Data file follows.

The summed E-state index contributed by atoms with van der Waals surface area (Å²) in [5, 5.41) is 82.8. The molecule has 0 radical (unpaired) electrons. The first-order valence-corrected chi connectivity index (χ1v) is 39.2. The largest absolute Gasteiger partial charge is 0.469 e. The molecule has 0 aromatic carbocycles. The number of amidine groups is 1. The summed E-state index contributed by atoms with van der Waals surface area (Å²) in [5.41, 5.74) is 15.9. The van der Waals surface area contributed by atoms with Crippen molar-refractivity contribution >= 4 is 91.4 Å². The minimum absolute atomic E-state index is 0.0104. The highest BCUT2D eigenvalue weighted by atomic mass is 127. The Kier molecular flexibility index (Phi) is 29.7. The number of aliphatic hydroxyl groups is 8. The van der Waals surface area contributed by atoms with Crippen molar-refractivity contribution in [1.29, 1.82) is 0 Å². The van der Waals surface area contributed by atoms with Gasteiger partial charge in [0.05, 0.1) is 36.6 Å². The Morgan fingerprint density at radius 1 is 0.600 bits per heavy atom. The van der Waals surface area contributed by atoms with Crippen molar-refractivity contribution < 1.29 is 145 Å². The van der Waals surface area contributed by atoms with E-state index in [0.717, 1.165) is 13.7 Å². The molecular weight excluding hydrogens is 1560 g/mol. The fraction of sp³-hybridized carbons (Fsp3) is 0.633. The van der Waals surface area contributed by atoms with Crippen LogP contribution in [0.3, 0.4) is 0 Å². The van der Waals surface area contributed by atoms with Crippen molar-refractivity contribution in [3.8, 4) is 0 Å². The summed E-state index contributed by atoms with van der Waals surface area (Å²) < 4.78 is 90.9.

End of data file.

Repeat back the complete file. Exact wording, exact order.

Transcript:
The summed E-state index contributed by atoms with van der Waals surface area (Å²) in [5, 5.41) is 82.8. The molecule has 0 radical (unpaired) electrons. The first-order valence-corrected chi connectivity index (χ1v) is 39.2. The largest absolute Gasteiger partial charge is 0.469 e. The molecule has 0 aromatic carbocycles. The number of amidine groups is 1. The summed E-state index contributed by atoms with van der Waals surface area (Å²) in [5.41, 5.74) is 15.9. The van der Waals surface area contributed by atoms with Crippen molar-refractivity contribution >= 4 is 91.4 Å². The minimum absolute atomic E-state index is 0.0104. The highest BCUT2D eigenvalue weighted by atomic mass is 127. The Kier molecular flexibility index (Phi) is 29.7. The number of aliphatic hydroxyl groups is 8. The van der Waals surface area contributed by atoms with Crippen molar-refractivity contribution in [1.29, 1.82) is 0 Å². The van der Waals surface area contributed by atoms with Gasteiger partial charge in [0.05, 0.1) is 36.6 Å². The Morgan fingerprint density at radius 1 is 0.600 bits per heavy atom. The van der Waals surface area contributed by atoms with Crippen molar-refractivity contribution < 1.29 is 145 Å². The van der Waals surface area contributed by atoms with E-state index in [0.717, 1.165) is 13.7 Å². The molecular weight excluding hydrogens is 1560 g/mol. The fraction of sp³-hybridized carbons (Fsp3) is 0.633. The van der Waals surface area contributed by atoms with Crippen LogP contribution in [0.3, 0.4) is 0 Å². The van der Waals surface area contributed by atoms with Crippen molar-refractivity contribution in [3.8, 4) is 0 Å². The summed E-state index contributed by atoms with van der Waals surface area (Å²) < 4.78 is 90.9.